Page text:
Author: Brohn, D M
First published: N/A
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Brohn, D M
We have a written question submitted by Dr C. 0. Imafidon, who is a university lecturer in pathology at Cambridge. He asks: what is the relevance of this concept to medical research and patient care?
The paper sets out the strategy adopted by the authors for the teaching of structural engineering design within an undergraduate course, and the approach adopted for implementation of that strategy. The strategy is evolved from consideration of the factors that make a design ‘difficult’, and develops through a progression in the ‘difficulty‘ faced in arriving at rational design decisions. Specific examples are provided of set exercises used in the development of the progression. The approaches used in assessment of student performance are also described.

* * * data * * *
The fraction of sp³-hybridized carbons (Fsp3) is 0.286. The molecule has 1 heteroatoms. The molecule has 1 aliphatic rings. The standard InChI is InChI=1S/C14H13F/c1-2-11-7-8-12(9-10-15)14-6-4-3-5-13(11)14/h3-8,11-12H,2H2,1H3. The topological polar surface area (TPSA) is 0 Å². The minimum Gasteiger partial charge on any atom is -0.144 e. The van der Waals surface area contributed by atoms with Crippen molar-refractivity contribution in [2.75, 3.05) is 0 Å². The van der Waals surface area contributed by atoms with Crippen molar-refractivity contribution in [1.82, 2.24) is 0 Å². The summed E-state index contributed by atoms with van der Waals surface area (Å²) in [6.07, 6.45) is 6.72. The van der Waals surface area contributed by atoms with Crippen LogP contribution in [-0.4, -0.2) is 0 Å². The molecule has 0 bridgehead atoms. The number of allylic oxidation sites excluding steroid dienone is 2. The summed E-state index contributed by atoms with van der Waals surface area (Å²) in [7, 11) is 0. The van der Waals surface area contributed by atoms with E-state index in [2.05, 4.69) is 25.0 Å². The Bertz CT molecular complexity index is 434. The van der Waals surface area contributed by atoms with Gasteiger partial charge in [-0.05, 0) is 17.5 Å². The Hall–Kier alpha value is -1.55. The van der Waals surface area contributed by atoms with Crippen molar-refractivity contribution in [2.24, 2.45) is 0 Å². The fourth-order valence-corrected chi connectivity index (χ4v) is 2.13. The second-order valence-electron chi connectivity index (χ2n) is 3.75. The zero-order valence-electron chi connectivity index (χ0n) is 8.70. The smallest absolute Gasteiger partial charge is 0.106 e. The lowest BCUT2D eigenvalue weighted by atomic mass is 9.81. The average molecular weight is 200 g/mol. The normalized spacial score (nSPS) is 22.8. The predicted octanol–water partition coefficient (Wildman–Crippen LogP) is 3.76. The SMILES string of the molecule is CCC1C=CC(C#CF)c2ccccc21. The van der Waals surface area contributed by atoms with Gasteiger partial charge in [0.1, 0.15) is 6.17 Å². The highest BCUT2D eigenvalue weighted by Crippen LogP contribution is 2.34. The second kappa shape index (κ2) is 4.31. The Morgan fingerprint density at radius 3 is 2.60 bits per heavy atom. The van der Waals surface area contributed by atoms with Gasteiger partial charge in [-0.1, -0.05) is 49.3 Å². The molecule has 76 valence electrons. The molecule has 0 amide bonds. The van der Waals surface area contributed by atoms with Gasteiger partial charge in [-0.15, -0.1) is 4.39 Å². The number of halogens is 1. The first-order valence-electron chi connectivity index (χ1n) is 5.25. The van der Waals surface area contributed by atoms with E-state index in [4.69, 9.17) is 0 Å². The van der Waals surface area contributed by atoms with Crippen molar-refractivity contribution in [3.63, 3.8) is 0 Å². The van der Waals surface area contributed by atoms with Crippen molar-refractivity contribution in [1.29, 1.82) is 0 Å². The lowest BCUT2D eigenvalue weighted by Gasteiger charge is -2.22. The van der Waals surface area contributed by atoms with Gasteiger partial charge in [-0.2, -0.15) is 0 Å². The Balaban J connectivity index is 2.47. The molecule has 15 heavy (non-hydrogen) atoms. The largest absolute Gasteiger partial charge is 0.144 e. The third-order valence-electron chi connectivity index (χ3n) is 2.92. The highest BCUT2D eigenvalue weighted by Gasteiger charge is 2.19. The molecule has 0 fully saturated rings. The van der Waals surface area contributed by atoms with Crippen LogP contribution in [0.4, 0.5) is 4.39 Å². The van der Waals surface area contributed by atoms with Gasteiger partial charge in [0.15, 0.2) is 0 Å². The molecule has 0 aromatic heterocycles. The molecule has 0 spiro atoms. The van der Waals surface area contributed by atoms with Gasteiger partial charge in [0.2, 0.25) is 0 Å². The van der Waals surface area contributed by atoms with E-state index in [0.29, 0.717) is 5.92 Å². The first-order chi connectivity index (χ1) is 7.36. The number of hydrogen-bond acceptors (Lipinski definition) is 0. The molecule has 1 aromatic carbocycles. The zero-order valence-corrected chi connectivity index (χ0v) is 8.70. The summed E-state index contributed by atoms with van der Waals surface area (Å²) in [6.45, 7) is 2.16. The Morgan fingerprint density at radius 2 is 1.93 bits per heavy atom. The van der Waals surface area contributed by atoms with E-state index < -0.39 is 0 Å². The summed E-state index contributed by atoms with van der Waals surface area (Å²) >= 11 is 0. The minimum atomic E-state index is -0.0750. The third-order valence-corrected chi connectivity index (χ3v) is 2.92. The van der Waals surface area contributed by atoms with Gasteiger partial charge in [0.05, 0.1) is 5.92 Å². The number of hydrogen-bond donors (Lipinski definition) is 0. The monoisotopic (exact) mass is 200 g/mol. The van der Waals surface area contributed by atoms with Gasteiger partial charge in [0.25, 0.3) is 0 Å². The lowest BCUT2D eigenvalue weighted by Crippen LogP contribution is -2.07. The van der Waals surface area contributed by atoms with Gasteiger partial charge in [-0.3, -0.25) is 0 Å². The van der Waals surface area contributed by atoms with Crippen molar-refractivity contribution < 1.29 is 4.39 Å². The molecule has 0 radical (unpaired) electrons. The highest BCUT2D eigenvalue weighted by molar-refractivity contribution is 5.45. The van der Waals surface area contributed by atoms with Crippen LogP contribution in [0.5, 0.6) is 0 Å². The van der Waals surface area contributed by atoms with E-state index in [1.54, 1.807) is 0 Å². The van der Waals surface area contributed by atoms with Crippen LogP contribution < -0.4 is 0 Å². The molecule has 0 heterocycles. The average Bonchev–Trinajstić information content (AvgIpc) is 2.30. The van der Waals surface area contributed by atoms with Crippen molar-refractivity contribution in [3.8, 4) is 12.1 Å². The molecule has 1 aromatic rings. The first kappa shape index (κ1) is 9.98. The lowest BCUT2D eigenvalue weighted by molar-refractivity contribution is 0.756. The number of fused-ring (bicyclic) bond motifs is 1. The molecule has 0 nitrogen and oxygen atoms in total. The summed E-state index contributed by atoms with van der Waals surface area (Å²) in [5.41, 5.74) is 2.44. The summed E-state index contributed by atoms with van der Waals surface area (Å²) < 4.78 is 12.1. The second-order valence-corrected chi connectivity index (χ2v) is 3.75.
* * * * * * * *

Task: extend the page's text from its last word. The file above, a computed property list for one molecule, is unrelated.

J. Cairns and T.M. Chrisp
Part 3: Introduction
This year’s examination was attempted by a total of 763, a decrease in comparison with last year and the lowest figure since 1984. Of those candidates, 404 took the examination in the UK while there were 359 candidates overseas, 293 at the Hong Kong centre. The UK pass-rate dipped below the 40s level at 39.6% which is down 12.1 % in comparison with last year; however, there were 58 fewer candidates. The overseas candidate figures are largely made up by the Hong Kong centre and 32 other centres. The
total number of 359 is represented by an increase in Hong Kong of 21 candidates and a
decrease at other centres of 18 candidates. The Hong Kong pass-rate saw a small increase to 34.1 %; the other centres managed 11 successes out of 66, a pass-rate of 16.7% and a small decrease from last year. The overall pass-rate was 35.5% which represents a decrease of 6.l% from last year’s figures.